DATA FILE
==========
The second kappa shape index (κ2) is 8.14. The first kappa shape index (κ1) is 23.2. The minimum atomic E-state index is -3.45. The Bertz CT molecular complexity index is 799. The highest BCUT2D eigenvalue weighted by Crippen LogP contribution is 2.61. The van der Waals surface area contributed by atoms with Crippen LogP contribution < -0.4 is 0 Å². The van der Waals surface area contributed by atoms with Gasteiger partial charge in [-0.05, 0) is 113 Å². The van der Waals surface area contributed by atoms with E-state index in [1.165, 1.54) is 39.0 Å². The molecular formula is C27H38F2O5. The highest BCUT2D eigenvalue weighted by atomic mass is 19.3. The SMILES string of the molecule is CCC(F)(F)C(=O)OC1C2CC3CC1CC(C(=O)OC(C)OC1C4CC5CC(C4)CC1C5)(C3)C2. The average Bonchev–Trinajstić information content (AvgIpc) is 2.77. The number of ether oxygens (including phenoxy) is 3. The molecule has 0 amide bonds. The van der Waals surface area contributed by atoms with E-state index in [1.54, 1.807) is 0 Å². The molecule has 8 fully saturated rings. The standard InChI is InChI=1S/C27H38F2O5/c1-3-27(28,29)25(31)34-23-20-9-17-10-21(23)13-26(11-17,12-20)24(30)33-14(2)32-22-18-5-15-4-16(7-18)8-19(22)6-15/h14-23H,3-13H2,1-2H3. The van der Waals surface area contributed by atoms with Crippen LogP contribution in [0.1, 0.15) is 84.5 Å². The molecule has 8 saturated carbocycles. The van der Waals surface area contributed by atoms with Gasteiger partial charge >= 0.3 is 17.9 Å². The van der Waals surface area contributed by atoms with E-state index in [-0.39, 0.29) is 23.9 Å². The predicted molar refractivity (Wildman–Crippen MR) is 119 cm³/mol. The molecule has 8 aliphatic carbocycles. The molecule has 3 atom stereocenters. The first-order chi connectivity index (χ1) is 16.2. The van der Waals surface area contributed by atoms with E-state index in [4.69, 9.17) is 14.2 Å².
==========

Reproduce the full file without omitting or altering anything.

The second kappa shape index (κ2) is 8.14. The first kappa shape index (κ1) is 23.2. The minimum atomic E-state index is -3.45. The Bertz CT molecular complexity index is 799. The highest BCUT2D eigenvalue weighted by Crippen LogP contribution is 2.61. The van der Waals surface area contributed by atoms with Crippen LogP contribution < -0.4 is 0 Å². The van der Waals surface area contributed by atoms with Gasteiger partial charge in [-0.05, 0) is 113 Å². The van der Waals surface area contributed by atoms with E-state index in [1.165, 1.54) is 39.0 Å². The molecular formula is C27H38F2O5. The highest BCUT2D eigenvalue weighted by atomic mass is 19.3. The SMILES string of the molecule is CCC(F)(F)C(=O)OC1C2CC3CC1CC(C(=O)OC(C)OC1C4CC5CC(C4)CC1C5)(C3)C2. The average Bonchev–Trinajstić information content (AvgIpc) is 2.77. The number of ether oxygens (including phenoxy) is 3. The molecule has 0 amide bonds. The van der Waals surface area contributed by atoms with E-state index in [1.54, 1.807) is 0 Å². The molecule has 8 fully saturated rings. The standard InChI is InChI=1S/C27H38F2O5/c1-3-27(28,29)25(31)34-23-20-9-17-10-21(23)13-26(11-17,12-20)24(30)33-14(2)32-22-18-5-15-4-16(7-18)8-19(22)6-15/h14-23H,3-13H2,1-2H3. The van der Waals surface area contributed by atoms with Crippen LogP contribution in [0.1, 0.15) is 84.5 Å². The molecule has 8 saturated carbocycles. The van der Waals surface area contributed by atoms with Gasteiger partial charge >= 0.3 is 17.9 Å². The van der Waals surface area contributed by atoms with E-state index in [-0.39, 0.29) is 23.9 Å². The predicted molar refractivity (Wildman–Crippen MR) is 119 cm³/mol. The molecule has 8 aliphatic carbocycles. The molecule has 3 atom stereocenters. The first-order chi connectivity index (χ1) is 16.2. The van der Waals surface area contributed by atoms with E-state index in [4.69, 9.17) is 14.2 Å².